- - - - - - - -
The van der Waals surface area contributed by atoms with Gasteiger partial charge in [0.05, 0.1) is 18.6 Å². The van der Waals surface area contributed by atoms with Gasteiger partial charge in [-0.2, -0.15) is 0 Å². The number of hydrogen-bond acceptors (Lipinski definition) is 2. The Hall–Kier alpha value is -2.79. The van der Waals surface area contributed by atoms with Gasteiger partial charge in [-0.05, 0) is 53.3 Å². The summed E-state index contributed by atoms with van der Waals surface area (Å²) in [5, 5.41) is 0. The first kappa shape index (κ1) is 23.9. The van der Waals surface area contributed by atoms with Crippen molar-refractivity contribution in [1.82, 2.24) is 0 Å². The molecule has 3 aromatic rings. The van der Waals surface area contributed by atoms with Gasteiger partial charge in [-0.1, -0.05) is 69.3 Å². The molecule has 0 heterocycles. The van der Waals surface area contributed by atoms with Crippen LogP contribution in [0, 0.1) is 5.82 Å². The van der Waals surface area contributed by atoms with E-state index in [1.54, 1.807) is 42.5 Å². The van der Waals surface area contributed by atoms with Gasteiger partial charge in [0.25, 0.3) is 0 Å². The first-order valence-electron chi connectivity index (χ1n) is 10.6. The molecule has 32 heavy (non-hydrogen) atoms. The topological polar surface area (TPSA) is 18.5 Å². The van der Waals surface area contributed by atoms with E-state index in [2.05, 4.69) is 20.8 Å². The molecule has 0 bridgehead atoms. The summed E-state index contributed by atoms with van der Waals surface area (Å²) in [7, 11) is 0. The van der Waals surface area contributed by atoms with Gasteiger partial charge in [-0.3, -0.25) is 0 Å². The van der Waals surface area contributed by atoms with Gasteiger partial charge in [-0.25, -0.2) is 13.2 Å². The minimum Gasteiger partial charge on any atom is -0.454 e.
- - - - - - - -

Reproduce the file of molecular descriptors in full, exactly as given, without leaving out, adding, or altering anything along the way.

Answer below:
The van der Waals surface area contributed by atoms with Gasteiger partial charge in [0.05, 0.1) is 18.6 Å². The van der Waals surface area contributed by atoms with Gasteiger partial charge in [-0.2, -0.15) is 0 Å². The number of hydrogen-bond acceptors (Lipinski definition) is 2. The Hall–Kier alpha value is -2.79. The van der Waals surface area contributed by atoms with Gasteiger partial charge in [-0.05, 0) is 53.3 Å². The summed E-state index contributed by atoms with van der Waals surface area (Å²) in [5, 5.41) is 0. The first kappa shape index (κ1) is 23.9. The van der Waals surface area contributed by atoms with Crippen molar-refractivity contribution in [1.82, 2.24) is 0 Å². The molecule has 3 aromatic rings. The van der Waals surface area contributed by atoms with Gasteiger partial charge in [-0.1, -0.05) is 69.3 Å². The molecule has 0 heterocycles. The van der Waals surface area contributed by atoms with Crippen LogP contribution in [0, 0.1) is 5.82 Å². The van der Waals surface area contributed by atoms with E-state index in [1.54, 1.807) is 42.5 Å². The van der Waals surface area contributed by atoms with Gasteiger partial charge in [0.25, 0.3) is 0 Å². The first-order valence-electron chi connectivity index (χ1n) is 10.6. The molecule has 32 heavy (non-hydrogen) atoms. The topological polar surface area (TPSA) is 18.5 Å². The van der Waals surface area contributed by atoms with E-state index in [2.05, 4.69) is 20.8 Å². The molecule has 0 bridgehead atoms. The summed E-state index contributed by atoms with van der Waals surface area (Å²) in [7, 11) is 0. The van der Waals surface area contributed by atoms with Gasteiger partial charge in [-0.3, -0.25) is 0 Å². The van der Waals surface area contributed by atoms with Gasteiger partial charge in [-0.25, -0.2) is 13.2 Å². The minimum Gasteiger partial charge on any atom is -0.454 e.